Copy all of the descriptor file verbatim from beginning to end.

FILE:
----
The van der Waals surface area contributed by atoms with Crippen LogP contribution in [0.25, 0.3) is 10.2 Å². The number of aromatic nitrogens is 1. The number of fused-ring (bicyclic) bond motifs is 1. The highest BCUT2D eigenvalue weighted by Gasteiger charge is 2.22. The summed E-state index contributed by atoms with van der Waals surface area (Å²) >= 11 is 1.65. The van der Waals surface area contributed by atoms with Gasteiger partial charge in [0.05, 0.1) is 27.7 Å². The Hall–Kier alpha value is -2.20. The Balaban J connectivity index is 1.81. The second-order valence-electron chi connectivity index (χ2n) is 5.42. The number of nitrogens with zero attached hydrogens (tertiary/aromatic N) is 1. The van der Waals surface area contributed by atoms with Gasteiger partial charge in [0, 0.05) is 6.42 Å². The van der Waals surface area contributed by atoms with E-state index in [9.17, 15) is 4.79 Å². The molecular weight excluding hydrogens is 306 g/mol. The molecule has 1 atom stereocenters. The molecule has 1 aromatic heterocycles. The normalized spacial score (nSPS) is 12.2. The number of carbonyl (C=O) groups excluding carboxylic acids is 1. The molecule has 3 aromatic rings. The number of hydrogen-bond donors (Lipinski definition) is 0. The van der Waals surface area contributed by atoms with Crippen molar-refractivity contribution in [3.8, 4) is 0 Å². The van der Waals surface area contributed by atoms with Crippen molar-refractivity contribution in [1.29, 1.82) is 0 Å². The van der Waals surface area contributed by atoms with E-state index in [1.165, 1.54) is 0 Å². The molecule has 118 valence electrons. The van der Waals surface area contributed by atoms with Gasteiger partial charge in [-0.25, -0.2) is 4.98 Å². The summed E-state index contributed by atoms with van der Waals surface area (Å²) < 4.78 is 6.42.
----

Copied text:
The van der Waals surface area contributed by atoms with Crippen LogP contribution in [0.25, 0.3) is 10.2 Å². The number of aromatic nitrogens is 1. The number of fused-ring (bicyclic) bond motifs is 1. The highest BCUT2D eigenvalue weighted by Gasteiger charge is 2.22. The summed E-state index contributed by atoms with van der Waals surface area (Å²) >= 11 is 1.65. The van der Waals surface area contributed by atoms with Gasteiger partial charge in [0.05, 0.1) is 27.7 Å². The Hall–Kier alpha value is -2.20. The Balaban J connectivity index is 1.81. The second-order valence-electron chi connectivity index (χ2n) is 5.42. The number of nitrogens with zero attached hydrogens (tertiary/aromatic N) is 1. The van der Waals surface area contributed by atoms with Gasteiger partial charge in [0, 0.05) is 6.42 Å². The van der Waals surface area contributed by atoms with E-state index in [9.17, 15) is 4.79 Å². The molecular weight excluding hydrogens is 306 g/mol. The molecule has 1 atom stereocenters. The molecule has 1 aromatic heterocycles. The normalized spacial score (nSPS) is 12.2. The number of carbonyl (C=O) groups excluding carboxylic acids is 1. The molecule has 3 aromatic rings. The number of hydrogen-bond donors (Lipinski definition) is 0. The van der Waals surface area contributed by atoms with Crippen molar-refractivity contribution in [3.8, 4) is 0 Å². The van der Waals surface area contributed by atoms with Crippen molar-refractivity contribution in [1.29, 1.82) is 0 Å². The van der Waals surface area contributed by atoms with E-state index in [1.165, 1.54) is 0 Å². The molecule has 118 valence electrons. The van der Waals surface area contributed by atoms with Gasteiger partial charge in [-0.25, -0.2) is 4.98 Å². The summed E-state index contributed by atoms with van der Waals surface area (Å²) < 4.78 is 6.42.